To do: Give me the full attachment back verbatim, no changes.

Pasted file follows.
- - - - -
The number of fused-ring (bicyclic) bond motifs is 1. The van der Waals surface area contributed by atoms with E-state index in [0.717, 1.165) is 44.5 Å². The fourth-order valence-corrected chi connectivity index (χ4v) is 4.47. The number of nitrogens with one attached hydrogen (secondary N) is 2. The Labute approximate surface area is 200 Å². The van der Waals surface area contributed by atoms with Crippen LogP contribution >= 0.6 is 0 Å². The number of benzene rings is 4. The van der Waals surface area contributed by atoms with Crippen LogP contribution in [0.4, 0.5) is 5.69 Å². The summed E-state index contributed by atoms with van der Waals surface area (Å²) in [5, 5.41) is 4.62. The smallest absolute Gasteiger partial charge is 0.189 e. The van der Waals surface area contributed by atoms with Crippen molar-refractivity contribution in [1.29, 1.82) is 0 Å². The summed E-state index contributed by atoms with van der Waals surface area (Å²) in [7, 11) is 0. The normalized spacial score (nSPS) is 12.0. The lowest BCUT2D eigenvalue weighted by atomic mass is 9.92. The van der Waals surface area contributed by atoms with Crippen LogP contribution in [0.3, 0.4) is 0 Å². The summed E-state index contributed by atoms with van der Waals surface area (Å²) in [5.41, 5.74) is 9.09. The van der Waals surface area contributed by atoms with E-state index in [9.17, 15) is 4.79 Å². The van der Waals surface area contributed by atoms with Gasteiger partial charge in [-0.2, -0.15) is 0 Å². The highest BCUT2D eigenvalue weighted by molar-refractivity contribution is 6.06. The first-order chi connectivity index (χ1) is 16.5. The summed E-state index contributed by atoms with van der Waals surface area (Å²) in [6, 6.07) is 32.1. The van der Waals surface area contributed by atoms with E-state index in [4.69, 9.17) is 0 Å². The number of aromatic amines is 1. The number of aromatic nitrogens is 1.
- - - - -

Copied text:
The number of fused-ring (bicyclic) bond motifs is 1. The van der Waals surface area contributed by atoms with E-state index in [0.717, 1.165) is 44.5 Å². The fourth-order valence-corrected chi connectivity index (χ4v) is 4.47. The number of nitrogens with one attached hydrogen (secondary N) is 2. The Labute approximate surface area is 200 Å². The van der Waals surface area contributed by atoms with Crippen LogP contribution >= 0.6 is 0 Å². The number of benzene rings is 4. The van der Waals surface area contributed by atoms with Crippen LogP contribution in [0.4, 0.5) is 5.69 Å². The summed E-state index contributed by atoms with van der Waals surface area (Å²) in [5, 5.41) is 4.62. The smallest absolute Gasteiger partial charge is 0.189 e. The van der Waals surface area contributed by atoms with Crippen molar-refractivity contribution in [1.29, 1.82) is 0 Å². The summed E-state index contributed by atoms with van der Waals surface area (Å²) in [7, 11) is 0. The normalized spacial score (nSPS) is 12.0. The lowest BCUT2D eigenvalue weighted by atomic mass is 9.92. The van der Waals surface area contributed by atoms with Crippen LogP contribution in [0.3, 0.4) is 0 Å². The summed E-state index contributed by atoms with van der Waals surface area (Å²) in [5.41, 5.74) is 9.09. The van der Waals surface area contributed by atoms with E-state index in [9.17, 15) is 4.79 Å². The van der Waals surface area contributed by atoms with Gasteiger partial charge in [-0.2, -0.15) is 0 Å². The highest BCUT2D eigenvalue weighted by molar-refractivity contribution is 6.06. The first-order chi connectivity index (χ1) is 16.5. The summed E-state index contributed by atoms with van der Waals surface area (Å²) in [6, 6.07) is 32.1. The van der Waals surface area contributed by atoms with E-state index in [4.69, 9.17) is 0 Å². The number of aromatic amines is 1. The number of aromatic nitrogens is 1.